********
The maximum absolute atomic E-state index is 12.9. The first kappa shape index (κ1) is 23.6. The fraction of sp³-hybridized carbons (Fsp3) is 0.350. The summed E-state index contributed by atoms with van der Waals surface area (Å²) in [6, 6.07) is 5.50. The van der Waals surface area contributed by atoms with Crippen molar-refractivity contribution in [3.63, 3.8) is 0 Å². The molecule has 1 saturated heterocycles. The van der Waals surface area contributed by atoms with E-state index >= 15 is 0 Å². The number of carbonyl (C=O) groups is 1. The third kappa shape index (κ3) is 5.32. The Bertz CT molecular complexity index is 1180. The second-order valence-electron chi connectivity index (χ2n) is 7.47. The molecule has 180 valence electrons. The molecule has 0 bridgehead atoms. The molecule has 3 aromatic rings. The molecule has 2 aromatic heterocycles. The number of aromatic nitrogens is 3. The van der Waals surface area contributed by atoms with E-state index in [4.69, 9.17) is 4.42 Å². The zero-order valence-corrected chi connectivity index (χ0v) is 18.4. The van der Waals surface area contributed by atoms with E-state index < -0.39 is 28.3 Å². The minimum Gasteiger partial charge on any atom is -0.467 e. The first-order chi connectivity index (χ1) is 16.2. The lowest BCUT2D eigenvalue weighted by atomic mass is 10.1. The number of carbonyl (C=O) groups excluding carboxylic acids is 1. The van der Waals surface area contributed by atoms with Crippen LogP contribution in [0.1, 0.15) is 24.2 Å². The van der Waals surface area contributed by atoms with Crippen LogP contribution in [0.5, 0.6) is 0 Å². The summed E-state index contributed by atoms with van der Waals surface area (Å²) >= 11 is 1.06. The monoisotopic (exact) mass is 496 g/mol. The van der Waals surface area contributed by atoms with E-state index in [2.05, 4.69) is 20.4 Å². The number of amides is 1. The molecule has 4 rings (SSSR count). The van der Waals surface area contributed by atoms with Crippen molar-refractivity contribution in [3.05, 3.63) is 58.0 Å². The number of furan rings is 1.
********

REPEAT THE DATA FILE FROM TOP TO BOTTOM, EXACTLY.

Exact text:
The maximum absolute atomic E-state index is 12.9. The first kappa shape index (κ1) is 23.6. The fraction of sp³-hybridized carbons (Fsp3) is 0.350. The summed E-state index contributed by atoms with van der Waals surface area (Å²) in [6, 6.07) is 5.50. The van der Waals surface area contributed by atoms with Crippen molar-refractivity contribution in [3.63, 3.8) is 0 Å². The molecule has 1 saturated heterocycles. The van der Waals surface area contributed by atoms with E-state index >= 15 is 0 Å². The number of carbonyl (C=O) groups is 1. The third kappa shape index (κ3) is 5.32. The Bertz CT molecular complexity index is 1180. The second-order valence-electron chi connectivity index (χ2n) is 7.47. The molecule has 180 valence electrons. The molecule has 0 bridgehead atoms. The molecule has 3 aromatic rings. The molecule has 2 aromatic heterocycles. The number of aromatic nitrogens is 3. The van der Waals surface area contributed by atoms with E-state index in [4.69, 9.17) is 4.42 Å². The zero-order valence-corrected chi connectivity index (χ0v) is 18.4. The van der Waals surface area contributed by atoms with E-state index < -0.39 is 28.3 Å². The minimum Gasteiger partial charge on any atom is -0.467 e. The first-order chi connectivity index (χ1) is 16.2. The lowest BCUT2D eigenvalue weighted by atomic mass is 10.1. The number of carbonyl (C=O) groups excluding carboxylic acids is 1. The van der Waals surface area contributed by atoms with Crippen LogP contribution in [0.1, 0.15) is 24.2 Å². The van der Waals surface area contributed by atoms with Crippen LogP contribution in [0.5, 0.6) is 0 Å². The summed E-state index contributed by atoms with van der Waals surface area (Å²) >= 11 is 1.06. The monoisotopic (exact) mass is 496 g/mol. The van der Waals surface area contributed by atoms with E-state index in [2.05, 4.69) is 20.4 Å². The number of amides is 1. The molecule has 4 rings (SSSR count). The van der Waals surface area contributed by atoms with Crippen molar-refractivity contribution in [3.05, 3.63) is 58.0 Å². The number of furan rings is 1.